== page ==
Roughly 95% of the time I make cookies, I go for chocolate chip. They’re sure to please, I pretty much have the recipe memorized and I just drop scoops of dough onto a cookie sheet before—ta-da!—gooey chocolatey deliciousness. But for a Christmas cookie exchange party, I wanted to up my cookie game a bit. So I got all inspired and created these tasty, festive and pretty Christmas cookies: chocolate candy cane pinwheels!
Dark chocolate, sugar cookie dough and candy cane chunks come together in something that tastes just right at the holidays. Read more →
Warm muffins, melt-in-your-mouth rolls and all the pumpkin spice you could wish for: hello fall! Now that autumn days are cooler and crisper, I’m ready to take my oven out of its summer retirement. It’s no wonder that Peeper has been wanting to help me in the kitchen, too: She asks to help me make muffins at least once a week.
Of course a preschooler’s “help” in anything, especially an activity that involves dumping large quantities of messy flour, requires a certain amount of air quotes. But she loves it—and inviting a child to participate in choosing, preparing and serving food can encourage her to make healthier food choices in the future, according to research. (Um, do chocolate chip cookies count as a healthy food choice?)
Through plenty of experience, I have come across tips on how to bake with kids—without them losing a finger on a hot oven (or you losing your mind).
A few times a year when I was growing up, my mom would break out the cookie cutters and we’d decorate sugar cookies.
It always seemed like a big event. We’d sort through the mountain of semi-misshapen airplanes, giraffes, gingerbread men and stars, picking out the ones for my mom to use. (There was never any question whether we’d select the Mystery Cookie Cutter, which looked kind of like California and kind of like a stretched-out stocking, of course.) She would lay out the raw dough on cookie sheets, and we kids would go at ’em.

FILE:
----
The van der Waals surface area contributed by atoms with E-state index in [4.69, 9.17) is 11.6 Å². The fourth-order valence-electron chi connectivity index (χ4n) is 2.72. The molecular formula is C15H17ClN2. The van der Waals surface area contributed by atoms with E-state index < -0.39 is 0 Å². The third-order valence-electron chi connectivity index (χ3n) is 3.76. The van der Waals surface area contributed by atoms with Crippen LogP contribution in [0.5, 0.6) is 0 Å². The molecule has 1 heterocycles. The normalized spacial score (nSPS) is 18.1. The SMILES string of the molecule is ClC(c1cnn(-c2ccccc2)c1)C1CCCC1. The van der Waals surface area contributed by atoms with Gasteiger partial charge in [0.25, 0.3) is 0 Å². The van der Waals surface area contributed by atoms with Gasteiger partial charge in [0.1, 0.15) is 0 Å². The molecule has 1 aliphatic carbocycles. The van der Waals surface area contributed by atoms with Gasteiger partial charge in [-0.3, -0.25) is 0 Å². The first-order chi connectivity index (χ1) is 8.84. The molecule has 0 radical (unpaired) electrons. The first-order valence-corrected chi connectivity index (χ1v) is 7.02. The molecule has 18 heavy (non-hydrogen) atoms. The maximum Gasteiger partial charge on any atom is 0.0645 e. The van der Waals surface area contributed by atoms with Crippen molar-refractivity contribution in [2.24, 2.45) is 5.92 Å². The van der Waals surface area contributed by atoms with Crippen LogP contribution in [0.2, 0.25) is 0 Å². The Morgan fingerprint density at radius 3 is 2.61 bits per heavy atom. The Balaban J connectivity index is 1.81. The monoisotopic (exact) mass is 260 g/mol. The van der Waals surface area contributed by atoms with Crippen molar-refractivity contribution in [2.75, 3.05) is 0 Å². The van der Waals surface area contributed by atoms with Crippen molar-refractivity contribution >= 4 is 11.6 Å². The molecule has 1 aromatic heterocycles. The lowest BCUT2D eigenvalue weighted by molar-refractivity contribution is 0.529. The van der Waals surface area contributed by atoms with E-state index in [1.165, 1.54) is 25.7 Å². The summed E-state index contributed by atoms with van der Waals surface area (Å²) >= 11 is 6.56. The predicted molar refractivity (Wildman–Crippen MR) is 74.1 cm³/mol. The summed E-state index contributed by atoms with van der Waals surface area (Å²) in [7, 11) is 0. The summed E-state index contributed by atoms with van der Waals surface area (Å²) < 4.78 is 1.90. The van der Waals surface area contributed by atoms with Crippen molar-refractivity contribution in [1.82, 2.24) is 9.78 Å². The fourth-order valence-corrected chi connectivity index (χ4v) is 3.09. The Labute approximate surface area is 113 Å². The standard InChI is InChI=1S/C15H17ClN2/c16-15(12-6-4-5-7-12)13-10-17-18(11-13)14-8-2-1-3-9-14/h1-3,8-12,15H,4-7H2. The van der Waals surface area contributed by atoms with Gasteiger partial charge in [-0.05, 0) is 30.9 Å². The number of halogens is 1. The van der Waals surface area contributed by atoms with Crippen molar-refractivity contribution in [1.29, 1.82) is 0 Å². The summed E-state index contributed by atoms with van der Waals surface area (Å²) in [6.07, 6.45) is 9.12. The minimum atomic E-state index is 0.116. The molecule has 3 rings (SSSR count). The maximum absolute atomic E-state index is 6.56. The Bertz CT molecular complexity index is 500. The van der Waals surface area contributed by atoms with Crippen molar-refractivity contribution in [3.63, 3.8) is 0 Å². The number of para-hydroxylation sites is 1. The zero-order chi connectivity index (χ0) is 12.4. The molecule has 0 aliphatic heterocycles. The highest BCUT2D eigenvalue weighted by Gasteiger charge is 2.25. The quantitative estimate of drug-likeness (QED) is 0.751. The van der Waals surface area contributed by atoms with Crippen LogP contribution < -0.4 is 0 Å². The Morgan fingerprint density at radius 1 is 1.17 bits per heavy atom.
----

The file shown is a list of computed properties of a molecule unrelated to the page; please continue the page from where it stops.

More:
Fluorescent sprinkles, those silver balls that I’m pretty sure were supposed to be inedible, and red hots—which everyone liked to use but no one except my older sister liked to actually eat—were all fair game.
We’d sweep up silver balls and wipe up sprinkles for weeks to come, but the mess was always worth the fun. (Isn’t it always?) Read more →
When you have a baby, all your attention hones in on feeding the newest member of your family. Moms keep track of feeding times and lengths, visit the lactation clinic, figure out latches or bottle flows, and worry if Baby is getting enough to eat.
Brand-new moms spend a lot less time working on feeding themselves, and that’s no good: Parents have enough on their plates without being hangry on top of everything.
So when two friends had babies a few weeks ago, I took the first opportunity to bring them each a meal. Since I’m not terrific at feeding myself, either, I chose recipes that would feed all three of our families!
I also made these coconut-pumpkin-chocolate chip cookies. Yes, it’s important for dinner to meet all your nutritional needs, but in those early weeks of raising a newborn, sometimes a bite of something sweet can get you through that moment when your munchkin poops all over you the second you’re showered and wearing clean clothes for the first time in a week. I added a salad, threw in some tortilla chips and called it a meal. Read more →
We joined friends for brunch and an egg hunt, though Peeper was wary of all the people and the frenetic action at first. She seemed much more into the whole thing once she discovered her eggs contained puffs.
You know when a recipe includes the instruction “stir like the devil” that it’s going to be good.
My grandma (on my mom’s side, Edith’s daughter) baked and sent my family two tea rings every Christmas since I had memories of carols and presents under a tree. We all knew what treat was inside the box addressed with carefully printed letters that arrived on our doorstep every December.
We never dug into the homemade pastry until Christmas morning. We each ate a slice—or several—as we unpacked stockings. I carefully licked my fingers before pulling out a toothbrush, lotto cards and an orange so I wouldn’t smudge my stocking with sticky cinnamon filling.
For me, the soft bread made gooey by butter and baked brown sugar is the taste of the holidays. So when I learned that Grandma wasn’t planning on baking tea ring this year, I knew I had to step up. (Recipe below.)